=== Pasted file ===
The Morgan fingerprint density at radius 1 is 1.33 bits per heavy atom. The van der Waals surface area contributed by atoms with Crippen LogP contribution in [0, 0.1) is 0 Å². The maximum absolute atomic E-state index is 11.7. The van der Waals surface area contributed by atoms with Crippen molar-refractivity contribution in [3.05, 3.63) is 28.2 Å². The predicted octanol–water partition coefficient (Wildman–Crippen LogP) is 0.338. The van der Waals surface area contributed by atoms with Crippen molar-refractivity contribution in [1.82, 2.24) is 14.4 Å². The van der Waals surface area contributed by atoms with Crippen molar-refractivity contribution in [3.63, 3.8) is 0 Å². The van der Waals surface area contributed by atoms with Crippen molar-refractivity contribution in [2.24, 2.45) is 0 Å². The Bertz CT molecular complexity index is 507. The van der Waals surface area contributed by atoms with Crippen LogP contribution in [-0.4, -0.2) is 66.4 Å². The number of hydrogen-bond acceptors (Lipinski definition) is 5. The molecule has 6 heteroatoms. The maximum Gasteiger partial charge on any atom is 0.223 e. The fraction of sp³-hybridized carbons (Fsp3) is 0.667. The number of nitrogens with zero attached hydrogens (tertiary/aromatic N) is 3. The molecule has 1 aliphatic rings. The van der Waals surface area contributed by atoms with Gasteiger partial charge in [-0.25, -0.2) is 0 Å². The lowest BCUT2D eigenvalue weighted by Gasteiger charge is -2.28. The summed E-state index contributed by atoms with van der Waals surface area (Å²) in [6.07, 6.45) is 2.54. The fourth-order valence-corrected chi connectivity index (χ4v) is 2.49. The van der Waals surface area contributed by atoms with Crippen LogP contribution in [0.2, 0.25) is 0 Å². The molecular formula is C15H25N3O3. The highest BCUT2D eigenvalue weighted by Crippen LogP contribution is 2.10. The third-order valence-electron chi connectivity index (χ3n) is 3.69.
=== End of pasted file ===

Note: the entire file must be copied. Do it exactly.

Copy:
The Morgan fingerprint density at radius 1 is 1.33 bits per heavy atom. The van der Waals surface area contributed by atoms with Crippen LogP contribution in [0, 0.1) is 0 Å². The maximum absolute atomic E-state index is 11.7. The van der Waals surface area contributed by atoms with Crippen molar-refractivity contribution in [3.05, 3.63) is 28.2 Å². The predicted octanol–water partition coefficient (Wildman–Crippen LogP) is 0.338. The van der Waals surface area contributed by atoms with Crippen molar-refractivity contribution in [1.82, 2.24) is 14.4 Å². The van der Waals surface area contributed by atoms with Crippen molar-refractivity contribution in [3.63, 3.8) is 0 Å². The van der Waals surface area contributed by atoms with Crippen molar-refractivity contribution in [2.24, 2.45) is 0 Å². The Bertz CT molecular complexity index is 507. The van der Waals surface area contributed by atoms with Crippen LogP contribution in [-0.4, -0.2) is 66.4 Å². The number of hydrogen-bond acceptors (Lipinski definition) is 5. The molecule has 6 heteroatoms. The maximum Gasteiger partial charge on any atom is 0.223 e. The fraction of sp³-hybridized carbons (Fsp3) is 0.667. The number of nitrogens with zero attached hydrogens (tertiary/aromatic N) is 3. The molecule has 1 aliphatic rings. The van der Waals surface area contributed by atoms with Gasteiger partial charge in [-0.25, -0.2) is 0 Å². The lowest BCUT2D eigenvalue weighted by Gasteiger charge is -2.28. The summed E-state index contributed by atoms with van der Waals surface area (Å²) in [6.07, 6.45) is 2.54. The fourth-order valence-corrected chi connectivity index (χ4v) is 2.49. The van der Waals surface area contributed by atoms with Crippen LogP contribution in [0.2, 0.25) is 0 Å². The molecular formula is C15H25N3O3. The highest BCUT2D eigenvalue weighted by Crippen LogP contribution is 2.10. The third-order valence-electron chi connectivity index (χ3n) is 3.69.